Continued from part 1
I don’t believe any real journey is not a straight-line progression from point A to B. It’s more like a meandering tour of a foreign landscape, learning the terrain and then determining how to navigate it – sometimes taking the well worn paths and other times creating new trails for yourself.
This is what my Jewish Journey has been like: Not a single trip through the territory or even a series of switch-backs as I progress to a goal, but an almost constant retracing of steps to map out the lay of the land, discovering new things each time revisited a place I thought was familiar.
In the process I have found bright and inviting aspects to Judaism. But there are also parts that seem dark and ominous and threatening to me. As I wrote about in the first part of this piece, the apparent lack of limits to observance is one such area. The idea that there are so many ways to be Jewish – so many levels to take even the simplest mitzvah – is overwhelming to me. There is a part of me that wants to know there’s a destination, a “there” to which I can journey.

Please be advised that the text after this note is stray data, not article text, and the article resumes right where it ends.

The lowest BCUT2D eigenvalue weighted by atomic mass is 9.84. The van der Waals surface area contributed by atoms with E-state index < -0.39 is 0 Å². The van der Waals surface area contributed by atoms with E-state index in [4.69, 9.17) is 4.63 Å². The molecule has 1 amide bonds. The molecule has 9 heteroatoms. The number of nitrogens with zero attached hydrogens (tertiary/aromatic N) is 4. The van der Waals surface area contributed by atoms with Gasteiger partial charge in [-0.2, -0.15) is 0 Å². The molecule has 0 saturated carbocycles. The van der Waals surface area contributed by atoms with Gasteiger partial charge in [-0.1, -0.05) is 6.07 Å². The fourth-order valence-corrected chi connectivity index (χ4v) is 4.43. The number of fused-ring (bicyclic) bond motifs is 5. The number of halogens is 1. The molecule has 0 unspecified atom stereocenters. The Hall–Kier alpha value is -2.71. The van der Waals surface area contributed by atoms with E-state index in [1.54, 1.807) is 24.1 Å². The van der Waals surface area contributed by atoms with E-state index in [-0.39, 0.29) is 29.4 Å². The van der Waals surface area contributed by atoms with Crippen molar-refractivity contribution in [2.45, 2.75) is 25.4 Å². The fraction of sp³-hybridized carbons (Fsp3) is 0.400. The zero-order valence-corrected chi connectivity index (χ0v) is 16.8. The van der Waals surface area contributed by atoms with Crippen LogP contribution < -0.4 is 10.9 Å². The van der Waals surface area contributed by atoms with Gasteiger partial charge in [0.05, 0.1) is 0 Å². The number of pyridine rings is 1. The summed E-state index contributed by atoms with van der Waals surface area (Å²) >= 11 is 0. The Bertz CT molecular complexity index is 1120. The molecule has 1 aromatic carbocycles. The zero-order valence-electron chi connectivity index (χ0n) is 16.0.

That’s the point I was building up to – as someone who is exploring their Jewish observance, do I interpret the wide variety of ways any given mitzvah is performed as “levels” (indicating some people are doing kashrut 101 and others are performing the honors-level AP version), or merely as different and mutually valid traditions?
Taking that a step further: if there is such variety and it doesn’t matter, why bother changing what I do? Why make myself crazy doing a little bit more when the distance to “good enough” (we won’t even bring “perfect” into this conversation) is so far away and there is no end in sight?
The whole thought makes the mitzvot into a daunting task (for me, at least), and makes those who work so hard to perform them with diligence and devotion appear to be misguided at best.
More to come on why I think that’s not actually true, though.